Thursday, October 27, 2011

Liisi Oterma - birth DAY???



DOES ANYONE know her actual DAY OF BIRTH, please?  (Leave a comment!)   or here 
http://fi.wikipedia.org/wiki/Keskustelu:Liisi_Oterma
http://en.wikipedia.org/wiki/Talk:Liisi_Oterma
http://de.wikipedia.org/wiki/Talk:Liisi_Oterma


Oterma
LIISI OTERMA
astronomer
1915-2001


Liisi Oterma, professor emerita in astronomy at university of Turku, is maybe the best known Finnish woman in the area of physical sciences. The talented young woman chose to study exact sciences, as Sanskrit was not taught at the university. She chose a good time to start her studies in first mathematics, then in astronomy. Astronomy had been added to the curriculum in 1924, and the professor of astronomy, Yrjö Väisälä, had just become the head of the new observatory. During the first years of its activity, the staff consisted of professor Väisälä, Liisi Oterma, who had been appointed as observer, and a part time assistant. Yrjö Väisälä (1891-1971), influential in Finnish astronomy in his time, was an energetic and brilliant scientist. His expertise included physics, astronomy, geodesy and optics. He designed and built a planet camera that was put into use in winter 1935. The night sky was photographed with a double point method, so that fixed stars were seen as two overlapping points. Minor planets could be identified on the photographs because they had moved between exposures, so that their images were not overlapping, but visibly separate from each other.

Together with Väisälä, Liisi Oterma participated in the search for minor planets already before finishing her Master's degree in 1938. She was a diligent observer, and during some years the major part of the internationally quite large amount of minor planet observations made at Turku were hers.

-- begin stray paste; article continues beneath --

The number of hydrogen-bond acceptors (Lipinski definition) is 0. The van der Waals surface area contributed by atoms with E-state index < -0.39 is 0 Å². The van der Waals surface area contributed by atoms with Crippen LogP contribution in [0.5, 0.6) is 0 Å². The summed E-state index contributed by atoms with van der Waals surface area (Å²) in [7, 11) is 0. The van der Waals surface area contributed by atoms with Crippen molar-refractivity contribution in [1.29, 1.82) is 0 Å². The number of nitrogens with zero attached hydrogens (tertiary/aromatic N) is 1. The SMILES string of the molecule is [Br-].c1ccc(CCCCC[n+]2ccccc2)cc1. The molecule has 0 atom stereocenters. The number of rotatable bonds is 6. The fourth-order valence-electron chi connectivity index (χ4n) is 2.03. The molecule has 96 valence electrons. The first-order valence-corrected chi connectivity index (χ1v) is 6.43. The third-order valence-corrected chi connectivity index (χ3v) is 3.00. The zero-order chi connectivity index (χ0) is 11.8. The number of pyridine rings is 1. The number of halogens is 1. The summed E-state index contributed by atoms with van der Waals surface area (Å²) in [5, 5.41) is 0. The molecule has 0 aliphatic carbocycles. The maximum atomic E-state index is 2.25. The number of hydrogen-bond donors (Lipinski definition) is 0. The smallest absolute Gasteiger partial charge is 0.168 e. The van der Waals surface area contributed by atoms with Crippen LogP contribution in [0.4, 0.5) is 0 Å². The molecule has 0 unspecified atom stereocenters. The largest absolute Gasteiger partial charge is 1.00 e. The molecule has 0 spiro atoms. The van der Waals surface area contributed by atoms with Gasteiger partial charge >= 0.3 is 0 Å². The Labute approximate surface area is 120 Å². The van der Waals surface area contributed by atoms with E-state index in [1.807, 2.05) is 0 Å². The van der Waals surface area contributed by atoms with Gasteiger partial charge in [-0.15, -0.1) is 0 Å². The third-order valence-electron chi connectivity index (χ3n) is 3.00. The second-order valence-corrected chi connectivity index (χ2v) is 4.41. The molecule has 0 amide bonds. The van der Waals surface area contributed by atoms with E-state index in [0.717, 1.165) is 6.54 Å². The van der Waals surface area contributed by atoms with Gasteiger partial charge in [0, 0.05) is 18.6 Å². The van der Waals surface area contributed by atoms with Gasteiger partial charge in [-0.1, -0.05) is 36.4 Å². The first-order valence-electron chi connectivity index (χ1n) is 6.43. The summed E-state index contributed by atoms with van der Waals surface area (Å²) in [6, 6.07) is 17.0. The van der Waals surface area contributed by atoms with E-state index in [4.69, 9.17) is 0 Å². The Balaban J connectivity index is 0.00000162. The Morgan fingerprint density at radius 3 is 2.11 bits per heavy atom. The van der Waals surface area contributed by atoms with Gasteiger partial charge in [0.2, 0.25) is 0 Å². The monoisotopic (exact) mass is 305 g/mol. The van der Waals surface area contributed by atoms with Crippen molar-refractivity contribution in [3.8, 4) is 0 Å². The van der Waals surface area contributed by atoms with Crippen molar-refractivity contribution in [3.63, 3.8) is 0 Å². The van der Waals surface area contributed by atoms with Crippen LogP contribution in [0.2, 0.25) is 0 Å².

Back then, observations were made in rather austere conditions. Turun Sanomat (a local newspaper) published in 1946 a report about a night that its reporter spent shivering in the cold with Yrjö Väisälä and Liisi Oterma. "Time went on, and my hand holding the pen grew number. That was because the observatory tower is not heated. The best part of the year you just have to freeze, at least if you are not used to it being cold. The astronomers are clad like they were planning to take a sleigh ride, in furs and in felt boots."

Besides of more than 200 minor planets, Liisi Oterma discovered three comets. The best known of them, comet Oterma (1942 VII) appeared in a photograph in March 1943. The calculations made by Oterma showed that the furry object was a comet, and that its orbit around the Sun was, surprisingly, circular. Its period was just 8 years. Oterma could determine that the comet's orbit prior to 1937 had been the usual elliptical one with a period of 18 years, until Jupiter's gravitational attraction had disturbed its orbit enough to redirect it to a circular orbit between the orbits of Mars and Jupiter. Oterma predicted that a similar disturbance would make the comet to resume an elliptical orbit around 1962-63. This prediction, made in 1957, became true.


http://www.helsinki.fi/akka-info/tiedenaiset/kuvat/oterma3.jpg